Universal Periodic Review Statement to the European Union

Statement delivered by Kaos GL’s Ezgi Kocak on December 3, 2014 in Geneva to Permanent Delegation of the European Union to the United Nations on behalf of Kaos GL, LGBTI News Turkey, IGLHRC, and ILGA World. 

Dear colleagues and representatives of the European Union,

Thank you for giving us the opportunity to be part of this meeting and to present the situation of lesbian, gay, bisexual, and trans individuals in Turkey. We represent the coalition of organisations (Kaos GL, LGBTI News Turkey, and the International Gay and Lesbian Human Rights Human Rights Commission).


At the first-cycle of the Universal Periodic Review, Turkey accepted recommendations by Norway and the Netherlands for non-discrimination based on sexual orientation and gender identity. Furthermore, Turkey accepted the Czech Republic’s recommendation to review national legislation on non-discrimination with regard to women and gender identity. However, Turkey has failed to implement these recommendations and have instead moved in the opposite direction.

Despite the Turkish government’s commitments made during the first UPR and in spite of the collective efforts of the Turkish and international civil society organisations over the past four years, no anti-discrimination legislation – in line with the UN and the CoE norms and standards- has yet been put into the legislative process. Particularly, the terms “sexual orientation” and “gender identity” were not included in the 6th Democratization Package of February 2014 that includes the Anti-Discrimination Bill and regulations on the basis of Hate Crimes. Furthermore, no reference to sexual orientation and gender identity were included in the Article on Equality of the New Constitution’s draft.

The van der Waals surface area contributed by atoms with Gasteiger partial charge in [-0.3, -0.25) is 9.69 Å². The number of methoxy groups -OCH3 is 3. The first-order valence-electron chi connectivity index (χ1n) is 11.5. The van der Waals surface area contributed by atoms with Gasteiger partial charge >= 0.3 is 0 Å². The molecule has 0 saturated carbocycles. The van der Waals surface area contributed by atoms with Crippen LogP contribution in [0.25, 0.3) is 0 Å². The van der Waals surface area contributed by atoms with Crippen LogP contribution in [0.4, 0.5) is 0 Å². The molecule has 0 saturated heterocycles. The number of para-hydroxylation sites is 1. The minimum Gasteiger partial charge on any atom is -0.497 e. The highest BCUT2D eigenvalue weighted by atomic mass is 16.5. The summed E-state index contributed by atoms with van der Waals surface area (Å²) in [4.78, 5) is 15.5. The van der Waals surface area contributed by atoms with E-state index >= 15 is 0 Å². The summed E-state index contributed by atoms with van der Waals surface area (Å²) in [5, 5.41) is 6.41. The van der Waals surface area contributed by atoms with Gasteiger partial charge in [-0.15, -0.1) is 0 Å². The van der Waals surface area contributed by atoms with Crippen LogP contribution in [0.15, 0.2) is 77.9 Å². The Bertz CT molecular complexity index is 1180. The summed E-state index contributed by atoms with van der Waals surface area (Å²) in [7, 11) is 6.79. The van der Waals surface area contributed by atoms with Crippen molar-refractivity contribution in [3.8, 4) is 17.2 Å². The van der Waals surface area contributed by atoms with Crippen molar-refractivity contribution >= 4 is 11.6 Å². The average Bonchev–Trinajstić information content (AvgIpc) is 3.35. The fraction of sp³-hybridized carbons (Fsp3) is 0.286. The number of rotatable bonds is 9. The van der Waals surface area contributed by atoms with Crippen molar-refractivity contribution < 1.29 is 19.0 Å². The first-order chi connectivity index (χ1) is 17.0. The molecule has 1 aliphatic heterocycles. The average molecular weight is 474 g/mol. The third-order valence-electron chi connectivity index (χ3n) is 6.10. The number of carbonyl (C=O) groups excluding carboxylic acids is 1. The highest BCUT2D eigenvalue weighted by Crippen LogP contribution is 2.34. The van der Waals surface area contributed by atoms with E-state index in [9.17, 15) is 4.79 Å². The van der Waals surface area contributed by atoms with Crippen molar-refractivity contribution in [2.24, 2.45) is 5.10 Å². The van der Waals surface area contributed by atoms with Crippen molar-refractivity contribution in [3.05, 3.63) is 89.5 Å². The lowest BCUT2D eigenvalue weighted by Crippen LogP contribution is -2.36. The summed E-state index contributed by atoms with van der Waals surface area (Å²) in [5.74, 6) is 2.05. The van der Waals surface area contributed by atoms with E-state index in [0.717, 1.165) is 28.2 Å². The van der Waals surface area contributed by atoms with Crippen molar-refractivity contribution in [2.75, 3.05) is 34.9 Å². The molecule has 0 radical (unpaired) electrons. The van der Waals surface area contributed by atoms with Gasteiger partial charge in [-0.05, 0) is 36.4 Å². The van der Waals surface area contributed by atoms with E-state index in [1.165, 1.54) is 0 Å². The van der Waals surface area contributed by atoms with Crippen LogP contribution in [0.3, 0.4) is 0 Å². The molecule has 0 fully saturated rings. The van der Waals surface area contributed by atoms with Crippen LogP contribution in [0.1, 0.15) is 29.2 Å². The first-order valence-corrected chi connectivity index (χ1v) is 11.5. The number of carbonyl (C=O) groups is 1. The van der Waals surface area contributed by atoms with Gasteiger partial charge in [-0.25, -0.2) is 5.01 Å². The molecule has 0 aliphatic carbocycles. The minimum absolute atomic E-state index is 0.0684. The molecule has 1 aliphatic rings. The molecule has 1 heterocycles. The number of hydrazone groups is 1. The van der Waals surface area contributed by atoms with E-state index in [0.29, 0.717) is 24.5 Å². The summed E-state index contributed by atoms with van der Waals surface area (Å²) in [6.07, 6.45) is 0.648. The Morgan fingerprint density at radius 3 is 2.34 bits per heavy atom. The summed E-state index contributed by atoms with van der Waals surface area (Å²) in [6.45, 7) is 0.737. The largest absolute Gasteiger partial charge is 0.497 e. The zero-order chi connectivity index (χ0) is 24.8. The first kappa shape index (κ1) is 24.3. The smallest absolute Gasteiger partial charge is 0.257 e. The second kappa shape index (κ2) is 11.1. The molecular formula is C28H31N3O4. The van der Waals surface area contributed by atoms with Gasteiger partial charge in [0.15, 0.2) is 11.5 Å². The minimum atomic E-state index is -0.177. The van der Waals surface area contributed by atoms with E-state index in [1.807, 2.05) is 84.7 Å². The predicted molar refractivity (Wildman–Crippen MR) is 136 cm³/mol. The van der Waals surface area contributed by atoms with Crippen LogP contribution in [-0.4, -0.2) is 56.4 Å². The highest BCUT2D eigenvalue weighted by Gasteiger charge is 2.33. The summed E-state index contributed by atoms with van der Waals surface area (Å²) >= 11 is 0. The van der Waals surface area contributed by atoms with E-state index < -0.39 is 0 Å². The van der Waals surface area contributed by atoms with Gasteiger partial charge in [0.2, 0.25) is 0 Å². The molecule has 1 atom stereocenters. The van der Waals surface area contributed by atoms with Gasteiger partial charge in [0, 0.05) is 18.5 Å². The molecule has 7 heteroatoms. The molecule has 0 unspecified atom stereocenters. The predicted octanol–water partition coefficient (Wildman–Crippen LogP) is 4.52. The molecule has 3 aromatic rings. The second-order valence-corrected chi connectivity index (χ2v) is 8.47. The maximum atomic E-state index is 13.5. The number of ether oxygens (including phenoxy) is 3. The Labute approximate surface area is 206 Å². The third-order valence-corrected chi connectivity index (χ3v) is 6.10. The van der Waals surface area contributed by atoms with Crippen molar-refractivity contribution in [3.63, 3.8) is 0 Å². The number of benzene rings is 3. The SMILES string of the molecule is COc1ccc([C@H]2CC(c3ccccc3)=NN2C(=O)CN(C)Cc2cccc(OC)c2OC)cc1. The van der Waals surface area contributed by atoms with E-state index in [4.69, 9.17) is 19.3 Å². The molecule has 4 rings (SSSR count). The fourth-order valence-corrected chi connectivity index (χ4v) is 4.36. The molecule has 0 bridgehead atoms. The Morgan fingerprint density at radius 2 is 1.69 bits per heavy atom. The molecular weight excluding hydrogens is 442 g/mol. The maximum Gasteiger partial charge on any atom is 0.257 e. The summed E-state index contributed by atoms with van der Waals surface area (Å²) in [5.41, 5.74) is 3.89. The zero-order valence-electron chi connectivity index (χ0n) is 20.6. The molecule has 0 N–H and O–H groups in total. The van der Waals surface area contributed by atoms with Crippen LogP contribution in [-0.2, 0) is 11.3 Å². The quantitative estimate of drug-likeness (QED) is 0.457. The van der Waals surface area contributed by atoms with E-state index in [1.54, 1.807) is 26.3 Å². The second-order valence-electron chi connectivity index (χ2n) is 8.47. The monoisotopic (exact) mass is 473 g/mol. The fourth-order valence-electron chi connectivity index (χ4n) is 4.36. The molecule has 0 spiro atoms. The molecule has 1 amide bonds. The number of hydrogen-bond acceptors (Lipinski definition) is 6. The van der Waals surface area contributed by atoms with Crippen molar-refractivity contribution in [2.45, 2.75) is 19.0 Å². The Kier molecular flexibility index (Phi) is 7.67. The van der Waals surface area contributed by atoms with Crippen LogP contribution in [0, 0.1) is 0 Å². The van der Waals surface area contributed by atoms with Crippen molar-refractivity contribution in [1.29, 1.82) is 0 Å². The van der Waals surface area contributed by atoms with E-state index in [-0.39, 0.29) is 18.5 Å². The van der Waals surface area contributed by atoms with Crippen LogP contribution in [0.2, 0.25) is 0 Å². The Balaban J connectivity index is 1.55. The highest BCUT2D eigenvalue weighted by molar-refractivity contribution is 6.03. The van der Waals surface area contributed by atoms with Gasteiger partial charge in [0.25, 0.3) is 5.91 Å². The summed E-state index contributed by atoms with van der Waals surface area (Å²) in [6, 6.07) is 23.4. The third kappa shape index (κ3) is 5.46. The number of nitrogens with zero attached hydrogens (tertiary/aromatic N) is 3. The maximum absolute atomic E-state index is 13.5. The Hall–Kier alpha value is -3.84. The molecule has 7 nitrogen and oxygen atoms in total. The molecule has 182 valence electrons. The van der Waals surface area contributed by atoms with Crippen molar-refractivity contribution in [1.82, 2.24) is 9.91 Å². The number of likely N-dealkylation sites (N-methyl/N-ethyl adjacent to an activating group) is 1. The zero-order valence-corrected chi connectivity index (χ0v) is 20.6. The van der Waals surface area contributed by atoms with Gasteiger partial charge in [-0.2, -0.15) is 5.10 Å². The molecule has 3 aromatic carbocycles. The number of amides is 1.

Article 90 of the Constitution of the Republic of Turkey stipulates that international agreements duly put into effect have the force of law. The non-discrimination article of the Istanbul Convention, which Turkey ratified in November 2011, includes the terms “sexual orientation” and “gender identity”. This means that Turkey must fulfil its international obligation to bring its domestic laws in line with this convention to ensure the protection of LGBT individuals, something that the government in Ankara has so far refused to undertake.

Finally, Turkey’s 2014 Progress Report complements our UPR submission and highlights equality and non-discrimination, right to life and security of the person, administration of justice, including impunity and the rule of law issues where the Turkish government fails to address in order to improve the human rights situation in Turkey for all citizens including LGBT individuals.


We respectfully request that the issue of protection of all individuals regardless of their sexual orientation and gender identity is raised during the upcoming UPR session and that the following recommendations are made to the government of Turkey:

  • Include the terms “sexual orientation” and “gender identity” in constitutional clauses on equality and non-discrimination, as well as in hate crimes legislation.
  • Conduct full and independent investigations into all allegations of harassment, violence, or abuse of LGBT individuals, and prosecute perpetrators.
  • Monitor, aggregate, and publish data on the number of complaints of violence against members of the LGBT community.
  • Provide legal protection and equal treatment for LGBT people who have faced discrimination and abuse due to their actual or perceived sexual orientation and/or gender identity.
  • Take all administrative measures, both on national and local levels, to prohibit and prevent discrimination on the basis of sexual orientation and gender identity, in order to provide effective protection of LGBT persons in Turkey.
  • Provide mandatory trainings on the international standards of non-discrimination to government officials, police, military, prison/detention staff and to the judiciary with specific emphasis on sexual orientation and gender identity.
  • Ensure that an individual’s mere existence as an LGBT individual is never considered “unjust provocation” of a criminal act, nor “contrary to law and ethics”.
  • Cease to categorise homosexuality and transsexuality as illnesses of any sort.
  • Guarantee the freedom of speech and association for LGBT community members and their allies.
  • Provide mandatory training for all personnel working with refugees, asylum-seekers, and temporary guests on UNHCR guidelines regarding LGBT individuals.

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